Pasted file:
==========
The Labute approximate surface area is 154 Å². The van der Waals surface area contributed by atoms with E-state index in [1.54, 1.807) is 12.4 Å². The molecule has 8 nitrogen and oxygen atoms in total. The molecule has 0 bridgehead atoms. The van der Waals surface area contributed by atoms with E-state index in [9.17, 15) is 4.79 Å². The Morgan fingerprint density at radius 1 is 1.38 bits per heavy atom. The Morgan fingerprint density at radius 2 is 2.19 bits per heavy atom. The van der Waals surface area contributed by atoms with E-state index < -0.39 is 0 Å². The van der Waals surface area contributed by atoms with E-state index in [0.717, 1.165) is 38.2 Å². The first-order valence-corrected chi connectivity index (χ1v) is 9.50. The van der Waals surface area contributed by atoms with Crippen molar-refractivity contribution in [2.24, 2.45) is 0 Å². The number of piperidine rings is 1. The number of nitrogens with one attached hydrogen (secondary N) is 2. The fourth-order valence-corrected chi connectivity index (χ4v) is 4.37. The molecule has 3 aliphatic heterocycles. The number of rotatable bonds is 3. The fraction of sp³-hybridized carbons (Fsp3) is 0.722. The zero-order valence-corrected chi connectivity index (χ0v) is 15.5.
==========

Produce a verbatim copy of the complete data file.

The Labute approximate surface area is 154 Å². The van der Waals surface area contributed by atoms with E-state index in [1.54, 1.807) is 12.4 Å². The molecule has 8 nitrogen and oxygen atoms in total. The molecule has 0 bridgehead atoms. The van der Waals surface area contributed by atoms with E-state index in [9.17, 15) is 4.79 Å². The Morgan fingerprint density at radius 1 is 1.38 bits per heavy atom. The Morgan fingerprint density at radius 2 is 2.19 bits per heavy atom. The van der Waals surface area contributed by atoms with E-state index < -0.39 is 0 Å². The van der Waals surface area contributed by atoms with E-state index in [0.717, 1.165) is 38.2 Å². The first-order valence-corrected chi connectivity index (χ1v) is 9.50. The van der Waals surface area contributed by atoms with Crippen molar-refractivity contribution in [2.24, 2.45) is 0 Å². The number of piperidine rings is 1. The number of nitrogens with one attached hydrogen (secondary N) is 2. The fourth-order valence-corrected chi connectivity index (χ4v) is 4.37. The molecule has 3 aliphatic heterocycles. The number of rotatable bonds is 3. The fraction of sp³-hybridized carbons (Fsp3) is 0.722. The zero-order valence-corrected chi connectivity index (χ0v) is 15.5.